Gaine −2.72% Khas 97.01% 94.29% 6,791
Jirel +6.82% Sino/Tibetan 10.55% 17.37% 5,774
Dura +80.43% Sino/Tibetan 18.94% 99.37% 5,394
Badi −2.88% Khas 98.83% 95.95% 38,603
Meche −4.69% Adivasi 80.28% 75.59% 4,867
Lepcha +1.93% Sino/Tibetan 7.62% 9.55% 3,445
Halkhor −0.01% Khas 99.34% 99.33% 4,003
Punjabi +10.36% Other 80.68% 91.04% 7,176
Kisan −0.85% Adivasi 95.62% 94.77% 1,739
Raji +9.69% Sino/Tibetan 88.33% 98.02% 4,235
Byangsi −98.05% Sino/Tibetan 98.05% 0.00% 3,895
Hayu −22.67% Sino/Tibetan 70.29% 47.62% 2,925
Koche −3.14% Adivasi 97.76% 94.62% 1,635
Dhunia +6.38% Terai 93.10% 99.48% 14,846
Walung −82.40% Sino/Tibetan 82.40% 0.00% 1,249
Munda +18.12% Adivasi 78.94% 97.06% 2,350
Raute +13.00% Sino/Tibetan 83.28% 96.28% 618
Yehlmo −1.55% Sino/Tibetan 1.55% 0.00% 10,752
Patharkatta −5.95% Adivasi 99.82% 93.87% 3,182
Kusunda −14.78% Sino/Tibetan 97.56% 82.78% 273
Lhomi NEG Sino/Tibetan NEG 0.00% 1,614
Kalar NEG Khas NEG 99.26% 1,077
Natuwa NEG Dalit NEG 99.74% 3,062
Dhandi NEG Khas NEG 100.00% 1,982
Dhankar NEG Khas NEG 99.59% 2,681
Kulung NEG Sino/Tibetan NEG 2.27% 28,613
Ghale NEG Sino/Tibetan NEG 35.96% 22,881
Khawas NEG Sino/Tibetan NEG 87.61% 18,513
Rajdhob NEG Terai NEG 99.78% 13,422
Kori NEG Khas NEG 99.98% 12,276
Nachhiring NEG Sino/Tibetan NEG 3.17% 7,154
Yamphu NEG Sino/Tibetan NEG 7.05% 6,933
Chamling NEG Sino/Tibetan NEG 28.70% 6,668
Aathpariya NEG Sino/Tibetan NEG 5.86% 5,977
Sarbaria NEG Khas NEG 99.55% 4,906
Bantaba NEG Sino/Tibetan NEG 42.66% 4,604
Dolpo NEG Sino/Tibetan NEG 0.00% 4,107
Amat NEG Terai NEG 99.11% 3,830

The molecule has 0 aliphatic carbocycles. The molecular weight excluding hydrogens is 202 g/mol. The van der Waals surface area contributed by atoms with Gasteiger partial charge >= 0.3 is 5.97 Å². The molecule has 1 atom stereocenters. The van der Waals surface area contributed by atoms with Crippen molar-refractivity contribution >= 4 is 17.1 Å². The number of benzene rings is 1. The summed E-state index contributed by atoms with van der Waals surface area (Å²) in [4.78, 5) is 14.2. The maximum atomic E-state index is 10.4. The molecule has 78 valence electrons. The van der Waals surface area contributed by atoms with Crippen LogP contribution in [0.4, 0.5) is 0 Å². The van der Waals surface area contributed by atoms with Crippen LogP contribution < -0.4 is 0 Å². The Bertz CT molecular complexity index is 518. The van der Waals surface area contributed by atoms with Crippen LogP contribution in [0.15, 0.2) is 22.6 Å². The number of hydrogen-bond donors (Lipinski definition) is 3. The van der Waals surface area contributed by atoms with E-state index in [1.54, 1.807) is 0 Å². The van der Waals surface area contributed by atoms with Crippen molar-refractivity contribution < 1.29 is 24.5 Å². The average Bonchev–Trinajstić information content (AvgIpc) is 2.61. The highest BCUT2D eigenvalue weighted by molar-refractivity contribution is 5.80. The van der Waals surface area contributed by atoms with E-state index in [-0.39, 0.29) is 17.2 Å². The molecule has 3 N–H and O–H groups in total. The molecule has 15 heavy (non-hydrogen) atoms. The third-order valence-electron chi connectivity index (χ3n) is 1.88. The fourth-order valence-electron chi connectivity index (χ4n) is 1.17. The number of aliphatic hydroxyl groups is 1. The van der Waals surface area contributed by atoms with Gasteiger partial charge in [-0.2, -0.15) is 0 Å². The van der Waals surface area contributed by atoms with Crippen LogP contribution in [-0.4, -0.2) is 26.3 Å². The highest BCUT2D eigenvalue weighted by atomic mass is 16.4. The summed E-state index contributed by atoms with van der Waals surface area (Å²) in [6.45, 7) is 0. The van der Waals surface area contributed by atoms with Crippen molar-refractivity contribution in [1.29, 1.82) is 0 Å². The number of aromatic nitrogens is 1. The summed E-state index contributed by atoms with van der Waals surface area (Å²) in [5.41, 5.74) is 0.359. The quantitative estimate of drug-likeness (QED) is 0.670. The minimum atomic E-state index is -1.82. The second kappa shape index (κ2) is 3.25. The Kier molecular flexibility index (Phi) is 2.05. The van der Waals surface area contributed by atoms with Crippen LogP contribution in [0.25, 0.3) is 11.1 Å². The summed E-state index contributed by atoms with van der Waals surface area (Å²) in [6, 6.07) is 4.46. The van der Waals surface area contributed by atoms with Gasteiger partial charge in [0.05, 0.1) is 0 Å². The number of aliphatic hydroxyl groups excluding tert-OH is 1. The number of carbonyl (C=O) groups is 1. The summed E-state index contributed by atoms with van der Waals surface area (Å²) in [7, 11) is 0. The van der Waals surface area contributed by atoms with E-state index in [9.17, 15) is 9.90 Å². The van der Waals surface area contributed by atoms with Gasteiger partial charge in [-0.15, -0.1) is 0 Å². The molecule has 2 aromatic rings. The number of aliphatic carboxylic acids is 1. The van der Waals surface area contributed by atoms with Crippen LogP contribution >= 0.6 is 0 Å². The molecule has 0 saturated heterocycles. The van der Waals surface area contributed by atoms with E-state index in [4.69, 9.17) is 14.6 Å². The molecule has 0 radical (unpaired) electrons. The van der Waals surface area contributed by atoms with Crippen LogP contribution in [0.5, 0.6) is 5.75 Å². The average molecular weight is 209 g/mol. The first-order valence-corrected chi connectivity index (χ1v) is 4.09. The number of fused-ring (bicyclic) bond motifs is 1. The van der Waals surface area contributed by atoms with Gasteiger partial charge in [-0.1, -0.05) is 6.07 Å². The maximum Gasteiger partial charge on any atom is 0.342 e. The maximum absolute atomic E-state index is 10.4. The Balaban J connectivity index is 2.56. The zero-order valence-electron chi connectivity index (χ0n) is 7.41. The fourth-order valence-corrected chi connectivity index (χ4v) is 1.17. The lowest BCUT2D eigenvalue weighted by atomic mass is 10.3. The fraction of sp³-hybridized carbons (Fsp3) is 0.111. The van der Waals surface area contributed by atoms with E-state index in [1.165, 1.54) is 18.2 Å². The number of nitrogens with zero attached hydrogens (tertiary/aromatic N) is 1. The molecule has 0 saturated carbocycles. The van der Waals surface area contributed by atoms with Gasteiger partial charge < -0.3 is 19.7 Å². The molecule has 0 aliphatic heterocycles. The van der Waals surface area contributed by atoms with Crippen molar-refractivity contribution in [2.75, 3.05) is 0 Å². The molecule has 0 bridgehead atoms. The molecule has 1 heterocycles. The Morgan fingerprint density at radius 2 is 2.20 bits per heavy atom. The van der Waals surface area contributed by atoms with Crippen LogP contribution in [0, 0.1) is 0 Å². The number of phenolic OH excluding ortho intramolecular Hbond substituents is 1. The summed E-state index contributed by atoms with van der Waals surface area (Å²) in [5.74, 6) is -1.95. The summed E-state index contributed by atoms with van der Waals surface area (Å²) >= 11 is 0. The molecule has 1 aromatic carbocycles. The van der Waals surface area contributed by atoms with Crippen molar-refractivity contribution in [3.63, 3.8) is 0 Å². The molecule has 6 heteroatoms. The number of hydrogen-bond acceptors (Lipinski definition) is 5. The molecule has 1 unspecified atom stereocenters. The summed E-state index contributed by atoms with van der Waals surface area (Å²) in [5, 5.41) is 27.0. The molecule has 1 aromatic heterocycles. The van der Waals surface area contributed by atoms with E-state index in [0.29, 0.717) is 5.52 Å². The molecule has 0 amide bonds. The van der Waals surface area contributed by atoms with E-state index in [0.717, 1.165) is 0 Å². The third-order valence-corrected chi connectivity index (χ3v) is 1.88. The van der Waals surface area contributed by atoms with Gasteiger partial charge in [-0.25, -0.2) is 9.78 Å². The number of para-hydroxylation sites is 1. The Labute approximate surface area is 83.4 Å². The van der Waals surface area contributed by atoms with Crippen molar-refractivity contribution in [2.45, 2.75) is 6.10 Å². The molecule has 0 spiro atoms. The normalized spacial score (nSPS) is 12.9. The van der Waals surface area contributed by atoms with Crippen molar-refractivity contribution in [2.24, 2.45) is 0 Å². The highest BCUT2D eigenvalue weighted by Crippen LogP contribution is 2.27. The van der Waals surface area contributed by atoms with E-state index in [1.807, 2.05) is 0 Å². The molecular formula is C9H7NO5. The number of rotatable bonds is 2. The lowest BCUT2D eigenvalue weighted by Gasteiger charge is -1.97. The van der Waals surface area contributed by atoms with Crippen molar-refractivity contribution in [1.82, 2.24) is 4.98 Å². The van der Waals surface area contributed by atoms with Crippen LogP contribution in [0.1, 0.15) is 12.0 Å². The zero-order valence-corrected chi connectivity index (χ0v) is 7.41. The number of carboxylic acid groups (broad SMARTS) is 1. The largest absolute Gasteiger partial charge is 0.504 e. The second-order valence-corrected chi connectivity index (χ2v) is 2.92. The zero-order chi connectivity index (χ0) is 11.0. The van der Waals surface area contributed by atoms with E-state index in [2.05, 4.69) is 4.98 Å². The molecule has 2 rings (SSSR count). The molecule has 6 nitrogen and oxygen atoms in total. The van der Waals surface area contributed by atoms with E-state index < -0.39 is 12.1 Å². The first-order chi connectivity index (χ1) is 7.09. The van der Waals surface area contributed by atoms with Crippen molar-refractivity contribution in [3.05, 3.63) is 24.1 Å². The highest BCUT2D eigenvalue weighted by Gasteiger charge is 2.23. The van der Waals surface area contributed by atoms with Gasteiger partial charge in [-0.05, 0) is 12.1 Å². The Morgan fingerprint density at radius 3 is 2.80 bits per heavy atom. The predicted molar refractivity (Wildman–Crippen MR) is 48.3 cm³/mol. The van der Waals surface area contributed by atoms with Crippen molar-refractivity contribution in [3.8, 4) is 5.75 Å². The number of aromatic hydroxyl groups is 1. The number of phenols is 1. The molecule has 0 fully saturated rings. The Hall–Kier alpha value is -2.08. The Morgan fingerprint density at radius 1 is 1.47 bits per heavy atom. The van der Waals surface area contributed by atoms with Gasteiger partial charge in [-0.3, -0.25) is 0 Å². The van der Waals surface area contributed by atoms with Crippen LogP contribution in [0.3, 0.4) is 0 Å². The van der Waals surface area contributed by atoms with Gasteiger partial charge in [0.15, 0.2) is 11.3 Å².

Thulung NEG Sino/Tibetan NEG 17.45% 3,535
Mewahang NEG Sino/Tibetan NEG 10.23% 3,100
Bahing NEG Sino/Tibetan NEG 14.73% 3,096
Lhopa NEG Sino/Tibetan NEG 0.27% 2,624
Dev NEG Terai NEG 99.44% 2,147
Samgpang NEG Sino/Tibetan NEG 25.34% 1,681
Khaling NEG Sino/Tibetan NEG 20.88% 1,571
Topkegola NEG Sino/Tibetan NEG 0.00% 1,523
Loharung NEG Sino/Tibetan NEG 10.15% 1,153
Khas Oth +0.02% Khas 97.84% 97.86% 155,354
Janajati Oth NEG Sino/Tibetan NEG 70.36% 1,228
Terai Oth +8.47% Terai 90.44% 98.91% 103,811
Undefined NEG Other NEG 70.32% 15,277
Foreigner NEG Other NEG 67.22% 6,651
Total +0.72% All 80.62% 81.34% 26,494,504

As seen from the 2001 and 2011 Census data, the percentage of Hindus has gone up by 0.72%, from 80.62% to 81.34%. However, the overall trend remains largely negative. All the major racial group except the Sino/Tibetans showed a decline in the percentage of Hindus, which was especially sharp among certain Adivasi groups such as Tharu. Among the Sino/Tibetans, the percentage of Hindus went up by 2.37%, from 49.74% to 52.11%.

Hindu population by regionsEdit

The figures are based on 2011 Nepal census.

Province wise populationEdit

S. No Province Total pop Hindu pop Hindu %
1. Province No. 1 4,534,943 3,021,632   66.63%
2. Madhesh Province 5,404,145 4,580,012 84.75%
3. Bagmati Province 5,529,452 3,969,040 71.78%
4. Gandaki Province 2,403,757 1,992,474 82.89%
5. Lumbini Province 4,499,272 3,998,053 88.86%
6. Karnali Province 1,570,418 1,497,236 95.34%
7. Sudurpashchim Province 2,552,517 2,481,812 97.23%
Total 26,494,504 21,551,492 81.34%

District wise populationEdit

District Hindus %
2011[91] 2021
Baitadi 99.93%
Kalikot 99.8
Bajhang 99.74%
Achham 99.43%
Doti 99.04%
Jajarkot 98.96%
Dadeldhura 98.88%
Darchula 98.88%
Bajura 98.68%
Jumla 97.89%
Salyan 97.71%
Dailekh 97.40%
Arghakhanchi 97.03%
Gulmi 96.78%
Pyuthan 96.61%
Rukum 96.51%
Dang 96.46%
Kanchanpur 95.09%
Kailali 94.91%
Bardiya 94.17%
Surkhet 91.86%
Mugu 91.64%
Palpa 90.52%
Syangja 90.21%
Siraha 90.19%
Parbat 89.48%
Dhanusa 89.35%
Baglung 89.27%
Nawalparasi 88.18%
Bhaktapur 87.85%
Myagdi 87.16%
Tanahu 86.51%
Rupandehi 86.24%
Saptari 85.73%
Sarlahi 85.56%
Rolpa 85.17%
Mahottari 84.24%
Parsa 83.10%
Kaski 82.33%
Bara 81.73%
Humla 81.62%
Chitwan 81.40%
Kapilbastu 80.62%
Morang 80.27%
Kathmandu 80.01%
Jhapa 79.88%
Banke 78.42%
Rautahat 77.77%
Gorkha 75.15%
Lalitpur 73.53%
Sunsari 73.28%
Udayapur 72.57%
Dhading 72.42%
Ramechhap 71.93%
Okhaldhunga 70.76%
Dolpa 70.15%
Dolakha 67.80%
Sindhuli 64.47%
Lamjung 63.98%
Kavrepalanchok 62.57%
Sindhupalchok 58.98%
Khotang 58.78%
Nuwakot 57.77%
Bhojpur 53.33%
Terhathum 52.17%
Dhankuta 49.17%
Makwanpur 48.26%
Ilam 44.49%
Sankhuwasabha 42.73%